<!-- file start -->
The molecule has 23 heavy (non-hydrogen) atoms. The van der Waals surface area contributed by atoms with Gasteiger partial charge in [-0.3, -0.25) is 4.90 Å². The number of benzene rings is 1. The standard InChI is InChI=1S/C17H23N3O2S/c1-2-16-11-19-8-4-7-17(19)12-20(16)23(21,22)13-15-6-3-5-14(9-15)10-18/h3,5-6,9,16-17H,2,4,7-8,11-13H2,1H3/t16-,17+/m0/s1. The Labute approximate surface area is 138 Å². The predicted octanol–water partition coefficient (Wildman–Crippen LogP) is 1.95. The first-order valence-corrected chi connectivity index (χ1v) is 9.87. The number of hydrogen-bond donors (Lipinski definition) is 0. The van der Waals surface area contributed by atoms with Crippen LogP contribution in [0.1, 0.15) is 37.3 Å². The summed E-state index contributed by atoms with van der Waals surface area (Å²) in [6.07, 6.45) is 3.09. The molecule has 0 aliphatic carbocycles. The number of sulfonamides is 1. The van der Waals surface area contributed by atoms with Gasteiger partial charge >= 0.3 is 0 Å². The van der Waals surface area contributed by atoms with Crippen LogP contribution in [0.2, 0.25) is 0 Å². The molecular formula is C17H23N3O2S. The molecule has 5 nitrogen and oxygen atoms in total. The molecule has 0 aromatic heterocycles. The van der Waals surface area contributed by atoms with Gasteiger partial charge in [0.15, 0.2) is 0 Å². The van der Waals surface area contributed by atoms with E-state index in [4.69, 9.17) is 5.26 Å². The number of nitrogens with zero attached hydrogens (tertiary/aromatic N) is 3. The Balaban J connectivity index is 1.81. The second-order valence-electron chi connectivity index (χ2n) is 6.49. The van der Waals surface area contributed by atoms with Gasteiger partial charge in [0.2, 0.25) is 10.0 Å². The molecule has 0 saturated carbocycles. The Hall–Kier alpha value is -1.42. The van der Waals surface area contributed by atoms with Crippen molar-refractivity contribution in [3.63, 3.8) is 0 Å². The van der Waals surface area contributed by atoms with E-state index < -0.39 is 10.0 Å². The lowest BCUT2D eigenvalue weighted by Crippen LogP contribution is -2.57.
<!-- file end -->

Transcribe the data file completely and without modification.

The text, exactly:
The molecule has 23 heavy (non-hydrogen) atoms. The van der Waals surface area contributed by atoms with Gasteiger partial charge in [-0.3, -0.25) is 4.90 Å². The number of benzene rings is 1. The standard InChI is InChI=1S/C17H23N3O2S/c1-2-16-11-19-8-4-7-17(19)12-20(16)23(21,22)13-15-6-3-5-14(9-15)10-18/h3,5-6,9,16-17H,2,4,7-8,11-13H2,1H3/t16-,17+/m0/s1. The Labute approximate surface area is 138 Å². The predicted octanol–water partition coefficient (Wildman–Crippen LogP) is 1.95. The first-order valence-corrected chi connectivity index (χ1v) is 9.87. The number of hydrogen-bond donors (Lipinski definition) is 0. The van der Waals surface area contributed by atoms with Crippen LogP contribution in [0.1, 0.15) is 37.3 Å². The summed E-state index contributed by atoms with van der Waals surface area (Å²) in [6.07, 6.45) is 3.09. The molecule has 0 aliphatic carbocycles. The number of sulfonamides is 1. The van der Waals surface area contributed by atoms with Gasteiger partial charge >= 0.3 is 0 Å². The van der Waals surface area contributed by atoms with Crippen LogP contribution in [0.2, 0.25) is 0 Å². The molecular formula is C17H23N3O2S. The molecule has 5 nitrogen and oxygen atoms in total. The molecule has 0 aromatic heterocycles. The van der Waals surface area contributed by atoms with Gasteiger partial charge in [0.15, 0.2) is 0 Å². The van der Waals surface area contributed by atoms with E-state index in [4.69, 9.17) is 5.26 Å². The number of nitrogens with zero attached hydrogens (tertiary/aromatic N) is 3. The Balaban J connectivity index is 1.81. The second-order valence-electron chi connectivity index (χ2n) is 6.49. The van der Waals surface area contributed by atoms with Gasteiger partial charge in [0.2, 0.25) is 10.0 Å². The molecule has 0 saturated carbocycles. The Hall–Kier alpha value is -1.42. The van der Waals surface area contributed by atoms with Crippen molar-refractivity contribution in [3.63, 3.8) is 0 Å². The van der Waals surface area contributed by atoms with E-state index < -0.39 is 10.0 Å². The lowest BCUT2D eigenvalue weighted by Crippen LogP contribution is -2.57.